What is compassionate separation?

What is compassionate separation?

Separation and divorce are two of life’s biggest stressors. Although everyone’s separation will be different, it can commonly can leave us feeling frightened, alone, angry, ashamed, betrayed, depressed, bitter, guilty and/or hopeless that we will ever be ok, feel happy or loved again. It often involves volatile mixes of these emotions at different times, again and again.

For most of us, separation is emotionally overwhelming and very confusing. Compassionate separation is a way of approaching your separation with awareness and kindness. It will leave you feeling calmer, able to think more clearly, understand what you need and to make considered and positive choices.

The research shows that compassion can promote emotional resilience and be powerfully protective when relationships end.

Compassion is the ability to understand our suffering, or the suffering of others, with kindness and awareness. It makes us realise that we are all vulnerable, and helps us turn towards our feelings rather than away from them.

When you are compassionate with yourself, you become aware of how you are feeling. You  acknowledge your feelings gently and don’t judge them harshly. You hold your feelings carefully and mindfully, allowing them to be.  This awareness can help you recognize what you might need – care, respect, gratitude, honesty, fairness, safety, certainty, authenticity? – and what you can choose mindfully to do to meet those needs.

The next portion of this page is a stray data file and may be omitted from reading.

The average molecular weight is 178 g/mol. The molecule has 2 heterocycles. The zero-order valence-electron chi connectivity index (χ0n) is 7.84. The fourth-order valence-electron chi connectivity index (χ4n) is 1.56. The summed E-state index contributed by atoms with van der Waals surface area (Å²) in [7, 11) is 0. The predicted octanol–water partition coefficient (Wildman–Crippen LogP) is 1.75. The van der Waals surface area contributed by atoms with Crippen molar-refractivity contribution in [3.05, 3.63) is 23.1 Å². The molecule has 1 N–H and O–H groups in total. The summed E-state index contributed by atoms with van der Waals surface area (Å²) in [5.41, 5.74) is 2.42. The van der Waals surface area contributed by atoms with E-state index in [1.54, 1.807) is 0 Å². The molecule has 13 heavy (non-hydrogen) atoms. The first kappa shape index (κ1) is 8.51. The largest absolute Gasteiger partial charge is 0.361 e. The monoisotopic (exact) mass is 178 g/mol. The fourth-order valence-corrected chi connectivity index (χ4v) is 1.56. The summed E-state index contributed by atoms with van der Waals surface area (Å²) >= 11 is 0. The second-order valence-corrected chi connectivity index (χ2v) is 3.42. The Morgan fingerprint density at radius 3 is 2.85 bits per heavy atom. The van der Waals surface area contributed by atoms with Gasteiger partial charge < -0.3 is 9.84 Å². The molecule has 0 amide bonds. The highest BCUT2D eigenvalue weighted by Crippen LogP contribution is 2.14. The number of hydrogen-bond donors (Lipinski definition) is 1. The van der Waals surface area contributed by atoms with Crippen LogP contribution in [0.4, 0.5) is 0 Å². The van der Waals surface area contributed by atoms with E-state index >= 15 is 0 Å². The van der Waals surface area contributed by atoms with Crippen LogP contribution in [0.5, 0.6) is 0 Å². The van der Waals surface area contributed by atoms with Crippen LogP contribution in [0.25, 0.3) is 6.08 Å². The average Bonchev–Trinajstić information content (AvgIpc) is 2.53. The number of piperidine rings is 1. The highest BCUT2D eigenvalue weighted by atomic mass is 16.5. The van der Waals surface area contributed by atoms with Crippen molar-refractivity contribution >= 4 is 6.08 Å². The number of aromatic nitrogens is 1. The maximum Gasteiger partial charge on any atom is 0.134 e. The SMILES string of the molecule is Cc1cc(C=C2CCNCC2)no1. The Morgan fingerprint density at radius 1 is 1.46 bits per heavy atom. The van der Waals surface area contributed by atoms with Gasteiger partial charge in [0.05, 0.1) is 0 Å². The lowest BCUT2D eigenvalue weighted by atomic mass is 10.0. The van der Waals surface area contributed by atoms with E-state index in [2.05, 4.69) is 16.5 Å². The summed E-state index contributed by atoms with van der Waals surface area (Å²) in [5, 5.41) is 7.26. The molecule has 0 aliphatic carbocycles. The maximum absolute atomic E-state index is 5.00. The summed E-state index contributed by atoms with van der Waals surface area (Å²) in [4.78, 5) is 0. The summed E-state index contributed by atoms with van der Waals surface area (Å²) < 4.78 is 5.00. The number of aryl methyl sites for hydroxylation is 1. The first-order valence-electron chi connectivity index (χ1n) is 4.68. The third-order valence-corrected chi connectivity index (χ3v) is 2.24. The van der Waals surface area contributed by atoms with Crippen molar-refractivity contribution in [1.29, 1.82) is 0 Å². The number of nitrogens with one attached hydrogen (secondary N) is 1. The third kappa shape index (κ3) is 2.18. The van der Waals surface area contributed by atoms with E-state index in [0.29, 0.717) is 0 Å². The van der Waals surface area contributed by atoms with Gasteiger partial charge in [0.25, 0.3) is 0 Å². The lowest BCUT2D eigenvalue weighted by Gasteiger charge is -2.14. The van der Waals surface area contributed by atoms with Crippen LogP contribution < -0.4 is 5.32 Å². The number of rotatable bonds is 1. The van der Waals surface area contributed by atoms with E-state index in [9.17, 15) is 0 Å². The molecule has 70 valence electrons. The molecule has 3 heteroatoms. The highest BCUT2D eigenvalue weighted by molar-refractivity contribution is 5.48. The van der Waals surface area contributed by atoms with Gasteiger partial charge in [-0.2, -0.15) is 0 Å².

When you are compassionate towards others you do something similar. You might have to imagine what they are feeling. You might be able to recognize their suffering and to try to understand the reasons for their actions, even if you don’t agree with them.  You might be able to imagine what their needs might be: maybe for understanding, forgiveness, respect, care, appreciation, safety, clarity, certainty?

Compassion sounds improbable when you are grieving or feeling angry or hopeless following separation. But it can make a huge difference to how you cope, how you manage your separation and how you rebuild your life after.

The science shows us that if we act compassionately we experience more positive feelings and fewer negative feelings. We feel better and happier, we feel more connected, less stressed, and less likely to be depressed, anxious and fearful. It can help us to soothe and manage our emotions, create space for thinking more clearly and support us to make better decisions.

It is helpful to ask yourself – when I look back in future, what do I want to remember about how I managed our separation? If you separate compassionately, you are more likely to feel satisfied that you did the best you could in the circumstances, and are more likely to be happy with the life you have rebuilt.

If you approach your separation with awareness and kindness, for yourself, your ex-partner and your children, you will be supported to make conscious and responsible choices so you can rebuild your life confidently and constructively.

 

 

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